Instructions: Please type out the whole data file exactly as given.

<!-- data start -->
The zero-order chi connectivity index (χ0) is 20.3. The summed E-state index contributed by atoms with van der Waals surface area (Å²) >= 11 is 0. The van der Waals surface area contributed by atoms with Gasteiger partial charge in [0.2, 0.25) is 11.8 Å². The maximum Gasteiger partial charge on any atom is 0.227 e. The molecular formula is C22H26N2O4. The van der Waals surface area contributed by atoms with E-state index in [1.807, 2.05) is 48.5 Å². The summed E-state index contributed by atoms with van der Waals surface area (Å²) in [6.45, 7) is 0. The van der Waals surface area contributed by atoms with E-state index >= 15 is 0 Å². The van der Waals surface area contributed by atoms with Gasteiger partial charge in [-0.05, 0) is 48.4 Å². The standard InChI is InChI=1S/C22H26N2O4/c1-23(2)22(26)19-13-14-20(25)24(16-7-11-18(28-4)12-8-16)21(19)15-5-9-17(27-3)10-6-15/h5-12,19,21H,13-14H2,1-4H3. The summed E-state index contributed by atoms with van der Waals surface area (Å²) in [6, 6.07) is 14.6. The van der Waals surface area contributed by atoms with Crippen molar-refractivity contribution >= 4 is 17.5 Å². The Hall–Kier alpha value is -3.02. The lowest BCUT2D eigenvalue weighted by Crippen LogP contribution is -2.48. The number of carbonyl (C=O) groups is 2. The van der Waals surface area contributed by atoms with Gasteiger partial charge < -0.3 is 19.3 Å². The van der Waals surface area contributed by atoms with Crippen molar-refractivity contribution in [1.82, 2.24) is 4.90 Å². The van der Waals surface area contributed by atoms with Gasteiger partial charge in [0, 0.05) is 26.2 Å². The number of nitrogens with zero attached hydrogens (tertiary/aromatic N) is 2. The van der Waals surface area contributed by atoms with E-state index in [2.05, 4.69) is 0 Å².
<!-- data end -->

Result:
The zero-order chi connectivity index (χ0) is 20.3. The summed E-state index contributed by atoms with van der Waals surface area (Å²) >= 11 is 0. The van der Waals surface area contributed by atoms with Gasteiger partial charge in [0.2, 0.25) is 11.8 Å². The maximum Gasteiger partial charge on any atom is 0.227 e. The molecular formula is C22H26N2O4. The van der Waals surface area contributed by atoms with E-state index in [1.807, 2.05) is 48.5 Å². The summed E-state index contributed by atoms with van der Waals surface area (Å²) in [6.45, 7) is 0. The van der Waals surface area contributed by atoms with E-state index >= 15 is 0 Å². The van der Waals surface area contributed by atoms with Gasteiger partial charge in [-0.05, 0) is 48.4 Å². The standard InChI is InChI=1S/C22H26N2O4/c1-23(2)22(26)19-13-14-20(25)24(16-7-11-18(28-4)12-8-16)21(19)15-5-9-17(27-3)10-6-15/h5-12,19,21H,13-14H2,1-4H3. The summed E-state index contributed by atoms with van der Waals surface area (Å²) in [6, 6.07) is 14.6. The van der Waals surface area contributed by atoms with Crippen molar-refractivity contribution >= 4 is 17.5 Å². The Hall–Kier alpha value is -3.02. The lowest BCUT2D eigenvalue weighted by Crippen LogP contribution is -2.48. The number of carbonyl (C=O) groups is 2. The van der Waals surface area contributed by atoms with Gasteiger partial charge < -0.3 is 19.3 Å². The van der Waals surface area contributed by atoms with Crippen molar-refractivity contribution in [1.82, 2.24) is 4.90 Å². The van der Waals surface area contributed by atoms with Gasteiger partial charge in [0, 0.05) is 26.2 Å². The number of nitrogens with zero attached hydrogens (tertiary/aromatic N) is 2. The van der Waals surface area contributed by atoms with E-state index in [2.05, 4.69) is 0 Å².